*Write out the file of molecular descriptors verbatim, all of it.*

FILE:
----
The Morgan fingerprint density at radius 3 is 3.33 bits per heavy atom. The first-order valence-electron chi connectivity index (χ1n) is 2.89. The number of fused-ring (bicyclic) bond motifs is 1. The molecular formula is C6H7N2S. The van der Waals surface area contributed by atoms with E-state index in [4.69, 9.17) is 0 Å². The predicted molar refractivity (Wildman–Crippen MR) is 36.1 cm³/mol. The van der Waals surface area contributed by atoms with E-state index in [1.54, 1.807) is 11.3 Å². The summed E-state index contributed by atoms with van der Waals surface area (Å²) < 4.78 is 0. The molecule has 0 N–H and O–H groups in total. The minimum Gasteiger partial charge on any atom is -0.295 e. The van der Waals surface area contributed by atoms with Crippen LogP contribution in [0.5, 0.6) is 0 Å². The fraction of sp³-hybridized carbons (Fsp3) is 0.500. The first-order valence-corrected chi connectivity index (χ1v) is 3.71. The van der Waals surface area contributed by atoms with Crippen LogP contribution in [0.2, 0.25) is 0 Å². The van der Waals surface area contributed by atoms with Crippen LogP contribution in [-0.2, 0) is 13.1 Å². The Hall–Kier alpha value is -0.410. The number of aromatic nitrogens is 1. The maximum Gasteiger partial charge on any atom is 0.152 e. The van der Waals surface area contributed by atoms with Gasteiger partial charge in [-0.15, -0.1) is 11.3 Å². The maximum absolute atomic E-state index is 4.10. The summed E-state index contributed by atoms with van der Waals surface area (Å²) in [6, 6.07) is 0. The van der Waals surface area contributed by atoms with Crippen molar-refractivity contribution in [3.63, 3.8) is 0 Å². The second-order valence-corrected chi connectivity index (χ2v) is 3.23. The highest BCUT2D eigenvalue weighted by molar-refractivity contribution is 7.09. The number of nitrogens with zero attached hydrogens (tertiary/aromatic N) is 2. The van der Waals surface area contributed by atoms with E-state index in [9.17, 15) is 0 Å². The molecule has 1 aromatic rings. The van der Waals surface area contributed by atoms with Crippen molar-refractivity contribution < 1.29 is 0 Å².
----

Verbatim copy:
The Morgan fingerprint density at radius 3 is 3.33 bits per heavy atom. The first-order valence-electron chi connectivity index (χ1n) is 2.89. The number of fused-ring (bicyclic) bond motifs is 1. The molecular formula is C6H7N2S. The van der Waals surface area contributed by atoms with E-state index in [4.69, 9.17) is 0 Å². The predicted molar refractivity (Wildman–Crippen MR) is 36.1 cm³/mol. The van der Waals surface area contributed by atoms with E-state index in [1.54, 1.807) is 11.3 Å². The summed E-state index contributed by atoms with van der Waals surface area (Å²) < 4.78 is 0. The molecule has 0 N–H and O–H groups in total. The minimum Gasteiger partial charge on any atom is -0.295 e. The van der Waals surface area contributed by atoms with Crippen LogP contribution in [0.5, 0.6) is 0 Å². The fraction of sp³-hybridized carbons (Fsp3) is 0.500. The first-order valence-corrected chi connectivity index (χ1v) is 3.71. The van der Waals surface area contributed by atoms with Crippen LogP contribution in [0.2, 0.25) is 0 Å². The van der Waals surface area contributed by atoms with Crippen LogP contribution in [-0.2, 0) is 13.1 Å². The Hall–Kier alpha value is -0.410. The number of aromatic nitrogens is 1. The maximum Gasteiger partial charge on any atom is 0.152 e. The van der Waals surface area contributed by atoms with Gasteiger partial charge in [-0.15, -0.1) is 11.3 Å². The maximum absolute atomic E-state index is 4.10. The summed E-state index contributed by atoms with van der Waals surface area (Å²) in [6, 6.07) is 0. The van der Waals surface area contributed by atoms with Crippen molar-refractivity contribution in [3.63, 3.8) is 0 Å². The second-order valence-corrected chi connectivity index (χ2v) is 3.23. The highest BCUT2D eigenvalue weighted by molar-refractivity contribution is 7.09. The number of nitrogens with zero attached hydrogens (tertiary/aromatic N) is 2. The van der Waals surface area contributed by atoms with E-state index in [9.17, 15) is 0 Å². The molecule has 1 aromatic rings. The van der Waals surface area contributed by atoms with Crippen molar-refractivity contribution < 1.29 is 0 Å².